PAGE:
Digital Resources Portal
Welcome to the Virtual Bennett Place! Use this page to access virtual content related to the site. These resources are perfect for educators, students, or anyone wishing to explore Bennett Place from the comfort of home.
The Road to Bennett Place
In this video Ernie Dollar, Director of the City of Raleigh Museum, explains how the two armies lead by Sherman and Johnston end up at the Bennett Family Farm.
From 1846 until 1880 the Bennett Family resided on this farm in Orange and Durham Counties in North Carolina. In this video staff member Ryan Reed discusses the layout of the remains of the Bennett Farm and how each building would have been used by the family.
The Bennett Parlor was home to James and Nancy Bennett. They resided on the farm from 1846 until 1880 and in April of 1865 the negotiations for the largest surrender of the American Civil War would take place in their home. Ryan Reed gives a more detailed account of that meeting.
Bennett Place was the site of the largest surrender in the American Civil War. The surrender negotiations took place between William T. Sherman and Joseph E. Johnston on April 17th, 18th and 26th of 1865. Site staff member Ryan Reed gives a brief overview of the history of the Raleigh to Hillsborough Road and its important connection to Bennett Place.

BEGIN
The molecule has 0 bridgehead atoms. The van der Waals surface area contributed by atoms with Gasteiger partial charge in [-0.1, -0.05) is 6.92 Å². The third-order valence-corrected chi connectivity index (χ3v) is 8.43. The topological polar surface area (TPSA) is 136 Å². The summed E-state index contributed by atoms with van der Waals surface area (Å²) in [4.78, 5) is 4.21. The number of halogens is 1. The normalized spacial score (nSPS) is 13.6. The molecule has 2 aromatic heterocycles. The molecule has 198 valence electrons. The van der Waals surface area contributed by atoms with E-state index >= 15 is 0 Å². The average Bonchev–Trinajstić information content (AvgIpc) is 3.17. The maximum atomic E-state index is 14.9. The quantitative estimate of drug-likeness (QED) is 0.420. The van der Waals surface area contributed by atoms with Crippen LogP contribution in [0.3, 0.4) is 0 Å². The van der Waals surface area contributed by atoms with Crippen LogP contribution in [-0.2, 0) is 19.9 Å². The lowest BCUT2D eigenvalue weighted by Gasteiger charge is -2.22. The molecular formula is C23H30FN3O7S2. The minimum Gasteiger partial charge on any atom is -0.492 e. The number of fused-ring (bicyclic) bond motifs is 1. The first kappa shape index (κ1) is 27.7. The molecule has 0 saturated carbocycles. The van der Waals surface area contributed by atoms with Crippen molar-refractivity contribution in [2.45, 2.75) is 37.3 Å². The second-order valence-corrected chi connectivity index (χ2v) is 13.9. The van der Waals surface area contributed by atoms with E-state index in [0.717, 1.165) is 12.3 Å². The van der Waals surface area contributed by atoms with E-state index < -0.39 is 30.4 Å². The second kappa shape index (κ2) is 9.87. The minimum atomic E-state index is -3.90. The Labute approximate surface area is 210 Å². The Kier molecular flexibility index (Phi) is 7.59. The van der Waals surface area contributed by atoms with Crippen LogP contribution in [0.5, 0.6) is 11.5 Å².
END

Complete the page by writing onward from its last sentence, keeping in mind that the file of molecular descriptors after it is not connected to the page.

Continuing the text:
In this video Ryan Reed introduces you to the table was used by the Generals on April 26th 1865. The negotiations for the largest surrender of the American Civil War were prepared on this table inside the Bennett Parlor and the table is currently on loan from the Bennett Family.
In this video Ryan Reed introduces viewers to the Witness Tree. The tree fell over in 2016 whenever Hurricane Matthew moved through North Carolina. This tree is believed to be the only remaining tree that was on the property whenever the generals made their negotiated peace in April of 1865.
Adjacent to the Bennett Place is the Bennett Family Cemetery. We unfortunately do not know how many family members were buried on site besides the three marked graves which consist of Charles and Sophia Bennett (James Bennett's brother and his wife) as well as William Bennett (James Bennett's nephew).The next time you make your way to Bennett Place please do not forget to visit the Bennett Cemetery.
Earl Ijames is a Curator with the NC Museum of History in Raleigh, North Carolina. In this video he discusses the role of the United States Colored Troops during the American Civil War.
Ryan Reed is a Historic Interpreter at Bennett Place. In this video Ryan will discuss how Sherman and Johnston negotiated the terms for the largest surrender of confederate forces at the end of the American Civil War.
Vera Ceselski is the Site Manager at Historic Stagville. In this video Vera describes how the end of the Civil War impacted the enslaved population with the event we now celebrate called Juneteenth.